Season 3: Volume 1 in particular is incrementally different to its peers, in that it isn’t just haunting ambiences, ethereal paranoia, or serene tranquillity – of which it still has, and does, these things as well. No, Season 3: Volume 1 has a couple of curveballs that bring some semblance of distinction to the forefront. The swooning introduction of “Bach Goldberg Variation Aria Pt 1” is a staple piece for Fannibals and an excellent nod to the series as a whole, but it really sets the tone here perfectly. “Snake Charmer (feat Marc Almond) from Aperitivo” is a rather arbitrary attack on the perfectly preserved aristocracy being conveyed here, but its hissing high-hats and hypnotic middle-eastern flair mixed with rock ‘n’ roll makes it an undeniably fun track to listen to. While the boy soprano centric “Allelujah (Mozart) from The Great Red Dragon” adds a bizarre twist to the score’s usual comportment. Bar these spikes in variation, the soundtrack maintains its hold on densely vivid sounds of the macabre, using an omnipotent arsenal of exotic instruments from around the globe and thus making Reitzell’s compositions so distinct and effective. Wind instruments that billow over the hairs on the back of your neck, shrieking string instruments that rattle your psyche, and gorgeous synths and piano that balance out the overwhelming dread.

Overall, like Reitzell’s five other instalments to this wonderful score, Season 3: Volume 1 is a psychological interrogation that really puts you in the thick of it all. What makes this one that little bit more colourful stems from the aforementioned tracks that make it a little less cohesive, but it’s a give and take that makes it great in a different kind of way. If you haven’t watched the show, I urge you to dive into its idiosyncratic world, it really is like nothing else. Equally, the soundtrack is exactly the same: there isn’t anything quite like it. Reitzell combines contemporary songwriting with classical in a way that isn’t gimmicky but a compromise of strength from both sides.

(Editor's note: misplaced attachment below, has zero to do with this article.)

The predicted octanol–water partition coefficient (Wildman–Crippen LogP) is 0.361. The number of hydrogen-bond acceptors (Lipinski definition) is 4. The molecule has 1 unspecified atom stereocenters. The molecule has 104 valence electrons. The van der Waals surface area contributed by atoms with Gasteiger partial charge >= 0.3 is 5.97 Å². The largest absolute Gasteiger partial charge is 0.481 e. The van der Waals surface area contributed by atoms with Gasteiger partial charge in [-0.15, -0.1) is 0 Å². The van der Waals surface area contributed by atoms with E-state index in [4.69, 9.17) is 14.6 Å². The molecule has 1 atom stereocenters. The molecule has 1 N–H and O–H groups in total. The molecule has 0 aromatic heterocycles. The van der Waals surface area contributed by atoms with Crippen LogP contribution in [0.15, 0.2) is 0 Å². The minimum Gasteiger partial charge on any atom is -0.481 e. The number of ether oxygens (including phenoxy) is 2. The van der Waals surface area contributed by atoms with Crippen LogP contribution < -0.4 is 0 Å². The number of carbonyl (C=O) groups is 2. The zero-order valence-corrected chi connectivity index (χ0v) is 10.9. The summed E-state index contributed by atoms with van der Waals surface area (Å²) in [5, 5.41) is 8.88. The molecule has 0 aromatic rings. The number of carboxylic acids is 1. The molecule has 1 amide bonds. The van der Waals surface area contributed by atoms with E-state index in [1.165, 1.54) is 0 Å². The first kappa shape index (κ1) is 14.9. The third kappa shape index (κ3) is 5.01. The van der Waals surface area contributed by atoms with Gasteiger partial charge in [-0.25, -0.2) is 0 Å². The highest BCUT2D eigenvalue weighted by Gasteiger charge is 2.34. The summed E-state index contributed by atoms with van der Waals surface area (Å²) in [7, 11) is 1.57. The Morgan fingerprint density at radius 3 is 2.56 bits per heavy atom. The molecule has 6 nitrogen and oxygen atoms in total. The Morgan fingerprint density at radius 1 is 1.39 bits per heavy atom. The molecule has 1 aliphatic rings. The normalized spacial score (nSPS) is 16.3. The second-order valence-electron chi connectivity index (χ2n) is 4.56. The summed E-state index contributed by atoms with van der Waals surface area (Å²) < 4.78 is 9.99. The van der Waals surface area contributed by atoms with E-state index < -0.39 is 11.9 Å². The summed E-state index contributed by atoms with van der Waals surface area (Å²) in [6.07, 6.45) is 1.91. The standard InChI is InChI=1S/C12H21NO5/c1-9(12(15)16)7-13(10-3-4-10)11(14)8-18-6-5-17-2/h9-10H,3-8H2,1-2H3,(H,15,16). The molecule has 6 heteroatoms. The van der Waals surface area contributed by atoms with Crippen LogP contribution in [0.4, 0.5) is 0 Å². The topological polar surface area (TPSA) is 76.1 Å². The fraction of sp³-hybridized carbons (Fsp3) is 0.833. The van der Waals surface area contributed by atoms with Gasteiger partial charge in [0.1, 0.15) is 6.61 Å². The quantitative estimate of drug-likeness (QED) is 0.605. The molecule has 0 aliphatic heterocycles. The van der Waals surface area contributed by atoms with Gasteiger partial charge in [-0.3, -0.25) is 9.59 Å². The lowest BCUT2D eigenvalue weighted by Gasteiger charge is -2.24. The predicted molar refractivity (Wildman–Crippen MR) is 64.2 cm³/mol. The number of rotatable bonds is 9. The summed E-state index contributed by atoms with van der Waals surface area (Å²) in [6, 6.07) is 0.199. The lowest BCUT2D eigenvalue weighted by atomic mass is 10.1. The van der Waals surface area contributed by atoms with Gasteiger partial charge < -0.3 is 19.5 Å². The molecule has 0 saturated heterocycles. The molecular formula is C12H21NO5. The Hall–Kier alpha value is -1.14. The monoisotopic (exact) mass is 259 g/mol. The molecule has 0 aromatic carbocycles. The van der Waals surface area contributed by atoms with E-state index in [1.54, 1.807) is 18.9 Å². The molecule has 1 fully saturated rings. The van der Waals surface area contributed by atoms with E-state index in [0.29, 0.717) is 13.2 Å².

PACKAGING: Sicilian vanilla vinyl and gatefold, containing various stills from the show.



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Comments:Add a Comment 
Staff Reviewer
May 10th 2020


Album Rating: 4.8

been a while since i've done a review (due to a lack of releases), so i thought i'd do this.

after hearing about the awful news Clarice is getting a greenlight and not season 4, i decided to dive into these works of art again.

Staff Reviewer
May 10th 2020


Great review, what a pleasant surprise to see a Hannibal score review

This show is transcendent, a miracle that was too good for network television

Staff Reviewer
May 10th 2020


Album Rating: 4.8

Thanks chan.

And agreed, it’s a very special show. Pains me they’ve dropped it for a new show that has a big set of shoes to fill. Especially when Fuller was looking at the silence of the lambs stuff in future seasons anyway...

May 10th 2020


nice review. brilliant series.

May 10th 2020


Great review. Great series. Finished it again this week. There sure are a lot of serial Killers in Hannibal world though. The season 2 score is fantastic too.
'Its only cannibalism if we're equals'


May 10th 2020


squeel little piggie squeeeeelll

Digging: Zach Bryan - Elisabeth

May 10th 2020


God s3 of this show really was batshit crazy.

Digging: Kenny Mason - Angelic Hoodrat

May 11th 2020


they took it off netflix in my country god damn it